Hygiene will not be forgotten once Covid-19 passes
In the age of a pandemic where personal hygiene cannot be understated, chances are you’ve just washed your hands, are going to wash your hands or are currently washing your hands. We know we live in stranges times when we value personal hygiene over time and money.
Do you plan on continuing this? Or like any other health facade, will this be yet another forgotten precaution? Like the 12-month gym membership that didn’t make it to February, the diet that went away with one late-night craving, or the 5 a.m. alarm that was not as warm as your blanket.
You might shrug away and say this hygiene mission you’re on is not one that was forced upon you, and unlike the summer it won’t leave in June. But that you’ll stick with it, especially now you know the importance of good personal hygiene. However, some realists may contradict this, stating, once the virus passes, people will go back to their old ways and that the only thing keeping them clean was, quite ironically, a virus.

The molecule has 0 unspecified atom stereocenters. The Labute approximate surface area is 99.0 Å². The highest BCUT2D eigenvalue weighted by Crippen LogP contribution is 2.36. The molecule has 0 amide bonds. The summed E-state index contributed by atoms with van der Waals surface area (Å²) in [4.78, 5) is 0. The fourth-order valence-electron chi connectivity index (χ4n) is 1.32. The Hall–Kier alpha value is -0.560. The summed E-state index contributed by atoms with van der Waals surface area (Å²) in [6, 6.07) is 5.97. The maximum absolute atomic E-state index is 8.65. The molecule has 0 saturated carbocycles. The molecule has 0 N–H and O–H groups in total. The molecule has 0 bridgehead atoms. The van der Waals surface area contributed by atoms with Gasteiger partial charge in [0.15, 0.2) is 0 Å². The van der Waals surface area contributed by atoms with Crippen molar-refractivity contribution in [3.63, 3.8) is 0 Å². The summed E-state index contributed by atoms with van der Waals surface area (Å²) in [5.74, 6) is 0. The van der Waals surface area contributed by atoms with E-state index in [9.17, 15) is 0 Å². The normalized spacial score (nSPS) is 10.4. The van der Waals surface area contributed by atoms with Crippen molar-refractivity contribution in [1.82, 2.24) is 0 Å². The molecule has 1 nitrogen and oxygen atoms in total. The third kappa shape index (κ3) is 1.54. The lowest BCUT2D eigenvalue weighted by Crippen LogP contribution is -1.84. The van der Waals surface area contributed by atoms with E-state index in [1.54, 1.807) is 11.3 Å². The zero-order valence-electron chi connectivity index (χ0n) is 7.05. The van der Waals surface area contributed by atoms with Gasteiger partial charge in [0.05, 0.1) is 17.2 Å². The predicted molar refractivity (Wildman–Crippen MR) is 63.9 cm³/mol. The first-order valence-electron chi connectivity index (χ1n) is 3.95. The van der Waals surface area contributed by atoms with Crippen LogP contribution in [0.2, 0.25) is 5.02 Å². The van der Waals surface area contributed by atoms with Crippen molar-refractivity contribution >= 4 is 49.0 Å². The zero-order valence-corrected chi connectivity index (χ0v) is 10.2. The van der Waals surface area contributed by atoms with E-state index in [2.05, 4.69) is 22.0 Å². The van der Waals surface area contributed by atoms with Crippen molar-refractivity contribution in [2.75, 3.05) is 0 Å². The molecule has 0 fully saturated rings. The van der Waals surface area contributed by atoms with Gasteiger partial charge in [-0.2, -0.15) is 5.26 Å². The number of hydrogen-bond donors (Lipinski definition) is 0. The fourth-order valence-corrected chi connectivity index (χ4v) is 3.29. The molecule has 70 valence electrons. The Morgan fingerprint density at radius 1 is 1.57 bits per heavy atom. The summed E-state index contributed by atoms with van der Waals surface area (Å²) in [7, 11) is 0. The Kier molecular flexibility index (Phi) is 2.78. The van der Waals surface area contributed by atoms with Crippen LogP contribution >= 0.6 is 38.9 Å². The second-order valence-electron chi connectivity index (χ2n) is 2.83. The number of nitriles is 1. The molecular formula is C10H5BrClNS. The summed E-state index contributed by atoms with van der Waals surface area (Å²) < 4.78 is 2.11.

It does open the question of how will personal hygiene change once Covid-19 passes? As far as social experiments go, using the trail of consistency and commitment, we could be in for a clean, if not a cleaner future.
Robert Cialdini in his book “Influence” charts through brilliant explanations and apt studies the role of human flaws, if you will, to act in irrational manners, namely in five distinct themes. One of which is our need to be persistently consistent and committed to past behavior. This behavior was portrayed by a social experiment of energy conservation as a good habit among households during the winter months.
The experiment headed by Dr. Michael Pallack aimed to find the change in household behavior when provided with a short-term incentive, and if the incentive were quickly taken away, would the households resort to their earlier behavior, and how would consistency factor in?